In Elghanian v Secretary of State for Housing, Communities and Local Government (heard on 18 April 2018) Mrs Justice Lang considered the costs regime for defending challenges to the validity to enforcement notices.


The London Borough of Brent (represented by Dr Ashley Bowes of Prospect Law) had succeeded in resisting a challenge by Mr Elghanian, under s. 174 of the Town and Country Planning Act 1990, against two enforcement notices which had been issued against him by the London Borough of Brent (“Brent”). Those appeals were dismissed by an Inspector following an Inquiry and Mr Elghanian applied to appeal the Inspector’s decision under s. 289. Following an oral hearing on 18 April 2018, Mrs Justice Lang refused permission to appeal.

Brent sought the costs it had incurred preparing and filing a skeleton argument, on the basis that the costs of preparing and filing an acknowledgment of service are recoverable from all parties to a judicial review, and, in the absence of such a procedure in s.289 proceedings, the skeleton argument performs the same function. Brent relied upon R (Mount Cook Land Ltd) v Westminster CC [2017] PTSR 1166.

Costs regime for appeals under s.289 proceedings:

The Appellant opposed this application, relying on the rule derived from Bolton MDC v SSE [1995] 1 WLR 1176 that a second respondent in s. 288 planning appeals would “not normally be entitled to his costs unless he can show that there was likely to be a separate issue on which he was entitled to be heard, that is to say an issue not covered by counsel for the Secretary of State; or unless he has an interest which requires separate representation“. No such issue or interest was identified by Brent.

Mrs Justice Lang held that “the permission and costs regime for appeals under s. 289 is separate and distinct from judicial reviews and other appeals“. The Court ruled that the Mount Cook costs principle does not apply in such cases. In particular, the Judge held that Bolton remains good law in the specific context of a permission hearing for a s. 289 appeal.

As there was no separate issue which required Brent to be represented at the permission hearing, the Appellant was not ordered to pay Brent’s costs of attendance. However, Mrs Justice Lang also held that Brent was not entitled to the costs it had incurred preparing a skeleton argument.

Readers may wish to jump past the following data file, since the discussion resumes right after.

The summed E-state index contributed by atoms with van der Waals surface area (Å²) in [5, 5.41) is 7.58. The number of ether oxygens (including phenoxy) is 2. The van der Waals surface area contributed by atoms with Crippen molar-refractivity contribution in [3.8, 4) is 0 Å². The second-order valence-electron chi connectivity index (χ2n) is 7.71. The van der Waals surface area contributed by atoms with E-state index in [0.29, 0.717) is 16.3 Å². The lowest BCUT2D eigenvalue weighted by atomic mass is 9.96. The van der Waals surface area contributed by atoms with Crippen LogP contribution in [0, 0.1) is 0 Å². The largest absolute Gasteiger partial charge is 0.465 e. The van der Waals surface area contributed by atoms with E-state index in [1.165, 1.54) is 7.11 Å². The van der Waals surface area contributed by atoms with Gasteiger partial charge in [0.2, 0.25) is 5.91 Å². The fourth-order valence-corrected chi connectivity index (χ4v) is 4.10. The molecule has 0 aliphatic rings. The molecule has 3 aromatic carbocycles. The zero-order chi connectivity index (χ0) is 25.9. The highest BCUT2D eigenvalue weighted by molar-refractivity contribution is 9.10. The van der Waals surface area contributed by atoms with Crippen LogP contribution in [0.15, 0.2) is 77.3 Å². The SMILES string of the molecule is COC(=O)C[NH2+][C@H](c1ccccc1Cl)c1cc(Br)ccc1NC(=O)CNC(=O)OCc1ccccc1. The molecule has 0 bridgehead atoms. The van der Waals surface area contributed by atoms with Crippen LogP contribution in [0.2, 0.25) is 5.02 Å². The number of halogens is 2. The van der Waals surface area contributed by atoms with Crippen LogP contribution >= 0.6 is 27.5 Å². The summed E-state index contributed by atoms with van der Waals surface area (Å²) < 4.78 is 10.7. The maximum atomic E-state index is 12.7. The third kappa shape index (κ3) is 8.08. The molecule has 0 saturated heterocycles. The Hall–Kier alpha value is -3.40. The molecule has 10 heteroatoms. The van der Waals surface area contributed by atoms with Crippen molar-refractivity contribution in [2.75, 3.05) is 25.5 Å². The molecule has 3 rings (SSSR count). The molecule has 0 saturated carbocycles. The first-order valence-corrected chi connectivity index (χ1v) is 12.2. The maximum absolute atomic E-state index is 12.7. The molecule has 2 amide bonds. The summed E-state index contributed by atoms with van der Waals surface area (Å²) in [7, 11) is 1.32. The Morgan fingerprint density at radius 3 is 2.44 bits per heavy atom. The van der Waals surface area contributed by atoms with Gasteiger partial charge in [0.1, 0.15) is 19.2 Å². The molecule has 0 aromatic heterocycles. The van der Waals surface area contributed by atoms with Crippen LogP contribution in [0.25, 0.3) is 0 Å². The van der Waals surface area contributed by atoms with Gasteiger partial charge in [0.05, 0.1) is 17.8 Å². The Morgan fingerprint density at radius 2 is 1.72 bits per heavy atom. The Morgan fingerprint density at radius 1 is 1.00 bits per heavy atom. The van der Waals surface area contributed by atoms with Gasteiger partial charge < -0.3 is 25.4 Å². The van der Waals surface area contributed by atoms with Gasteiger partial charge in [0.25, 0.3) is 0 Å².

Appeals under s.288 of the 1990 Act:

A similar procedure applies in the case of appeals under s. 288 of the 1990 Act, which are usually concerned with the grant or dismissal of planning permission. There, any person served with the claim form that wishes to take part in the planning statutory review must also file an AoS. This is followed by consideration of permission on the papers and an oral renewal hearing, where it is also rare to award second respondents their costs.

In contrast, in s. 289 appeals there is an obligatory permission hearing which respondents are entitled, but not required, to attend. There is no provision in the rules for a local planning authority or any other person served with the application to file any pleading.

Harmonisation of s.288 and s.289 regimes:

Mrs Justice Lang considered that it would be desirable to harmonise these different regimes, but that the appropriate means of doing so was by way of amendment to the CPR rather than by piecemeal judicial decision-making. She concluded:

A skeleton argument is not analogous to an acknowledgment of service, in my view. It is part of the preparation for an oral hearing. In an application for permission under section 289 TCPA 1990, it is envisaged that respondents and other persons served will attend the permission hearing, and if successful, a costs award will be made in their favour, unless the Bolton principles apply. To that extent, the regime is more favourable to respondents than judicial review or statutory review under section 288 TCPA 1990. I acknowledge that it is less favourable for local planning authorities who are excluded from a costs award in respect of their written response to the application, as well as attendance at the hearing, by the Bolton principles.” (paragraph 20)

A copy of the judgment can be found here.

About the Author:

Ashley Bowes is a specialist planning barrister who frequently represents clients in planning inquiries and onto litigation in the courts, including up to the Supreme Court. He is a member of the Attorney General’s C Panel of Junior Counsel to the Crown, in which capacity he represents the UK Government in planning matters. He is also the General Editor of Sweet & Maxwell’s Journal of Planning & Environment Law and the Author of Oxford University Press’ ‘A Practical Approach to Planning Law’ (14th. Ed.).

Prospect Law is a multi-disciplinary practice with specialist expertise in the energy and environmental sectors with particular experience in the low carbon energy sector. The firm is made up of lawyers, engineers, surveyors and finance experts.

This article remains the copyright property of Prospect Law Ltd and Prospect Advisory Ltd and neither the article nor any part of it may be published or copied without the prior written permission of the directors of Prospect Law and Prospect Advisory.

This article is not intended to constitute legal or other professional advice and it should not be relied on in any way.

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